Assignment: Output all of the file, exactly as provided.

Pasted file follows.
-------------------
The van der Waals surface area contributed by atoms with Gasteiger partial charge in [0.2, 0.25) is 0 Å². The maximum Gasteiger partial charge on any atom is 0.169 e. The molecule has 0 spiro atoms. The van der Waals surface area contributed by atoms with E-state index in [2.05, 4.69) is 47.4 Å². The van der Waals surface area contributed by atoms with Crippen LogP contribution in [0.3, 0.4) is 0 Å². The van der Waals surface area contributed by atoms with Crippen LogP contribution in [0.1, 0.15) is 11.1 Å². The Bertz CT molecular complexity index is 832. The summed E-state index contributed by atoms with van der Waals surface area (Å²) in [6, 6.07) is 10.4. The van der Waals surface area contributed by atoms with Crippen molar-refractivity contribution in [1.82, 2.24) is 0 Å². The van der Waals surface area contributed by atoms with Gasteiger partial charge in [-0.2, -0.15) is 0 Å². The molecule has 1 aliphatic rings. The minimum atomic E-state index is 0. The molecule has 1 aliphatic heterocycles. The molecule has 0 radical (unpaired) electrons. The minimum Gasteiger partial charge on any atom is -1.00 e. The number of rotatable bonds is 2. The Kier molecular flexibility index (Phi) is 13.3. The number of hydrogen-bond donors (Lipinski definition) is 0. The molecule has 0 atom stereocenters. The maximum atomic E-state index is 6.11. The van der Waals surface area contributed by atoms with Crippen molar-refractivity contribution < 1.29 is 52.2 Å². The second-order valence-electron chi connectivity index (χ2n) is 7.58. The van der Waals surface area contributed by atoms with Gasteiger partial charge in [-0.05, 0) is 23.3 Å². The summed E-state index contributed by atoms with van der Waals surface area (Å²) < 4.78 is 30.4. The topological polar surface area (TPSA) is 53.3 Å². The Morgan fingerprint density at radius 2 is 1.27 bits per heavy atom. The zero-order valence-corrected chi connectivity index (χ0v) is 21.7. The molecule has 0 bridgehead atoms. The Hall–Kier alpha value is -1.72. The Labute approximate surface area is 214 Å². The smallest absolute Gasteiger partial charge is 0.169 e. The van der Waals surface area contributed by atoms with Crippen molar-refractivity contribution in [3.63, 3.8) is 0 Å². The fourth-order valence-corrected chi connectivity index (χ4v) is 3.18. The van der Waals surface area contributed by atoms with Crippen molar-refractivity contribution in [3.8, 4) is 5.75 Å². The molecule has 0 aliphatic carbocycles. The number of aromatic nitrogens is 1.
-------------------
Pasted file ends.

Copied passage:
The van der Waals surface area contributed by atoms with Gasteiger partial charge in [0.2, 0.25) is 0 Å². The maximum Gasteiger partial charge on any atom is 0.169 e. The molecule has 0 spiro atoms. The van der Waals surface area contributed by atoms with E-state index in [2.05, 4.69) is 47.4 Å². The van der Waals surface area contributed by atoms with Crippen LogP contribution in [0.3, 0.4) is 0 Å². The van der Waals surface area contributed by atoms with Crippen LogP contribution in [0.1, 0.15) is 11.1 Å². The Bertz CT molecular complexity index is 832. The summed E-state index contributed by atoms with van der Waals surface area (Å²) in [6, 6.07) is 10.4. The van der Waals surface area contributed by atoms with Crippen molar-refractivity contribution in [1.82, 2.24) is 0 Å². The van der Waals surface area contributed by atoms with Gasteiger partial charge in [-0.2, -0.15) is 0 Å². The molecule has 1 aliphatic rings. The minimum atomic E-state index is 0. The molecule has 1 aliphatic heterocycles. The molecule has 0 radical (unpaired) electrons. The minimum Gasteiger partial charge on any atom is -1.00 e. The number of rotatable bonds is 2. The Kier molecular flexibility index (Phi) is 13.3. The number of hydrogen-bond donors (Lipinski definition) is 0. The molecule has 0 atom stereocenters. The maximum atomic E-state index is 6.11. The van der Waals surface area contributed by atoms with Crippen molar-refractivity contribution < 1.29 is 52.2 Å². The second-order valence-electron chi connectivity index (χ2n) is 7.58. The van der Waals surface area contributed by atoms with Gasteiger partial charge in [-0.05, 0) is 23.3 Å². The summed E-state index contributed by atoms with van der Waals surface area (Å²) < 4.78 is 30.4. The topological polar surface area (TPSA) is 53.3 Å². The Morgan fingerprint density at radius 2 is 1.27 bits per heavy atom. The zero-order valence-corrected chi connectivity index (χ0v) is 21.7. The molecule has 0 bridgehead atoms. The Hall–Kier alpha value is -1.72. The Labute approximate surface area is 214 Å². The smallest absolute Gasteiger partial charge is 0.169 e. The van der Waals surface area contributed by atoms with Crippen molar-refractivity contribution in [3.63, 3.8) is 0 Å². The fourth-order valence-corrected chi connectivity index (χ4v) is 3.18. The van der Waals surface area contributed by atoms with Crippen molar-refractivity contribution in [3.8, 4) is 5.75 Å². The molecule has 0 aliphatic carbocycles. The number of aromatic nitrogens is 1.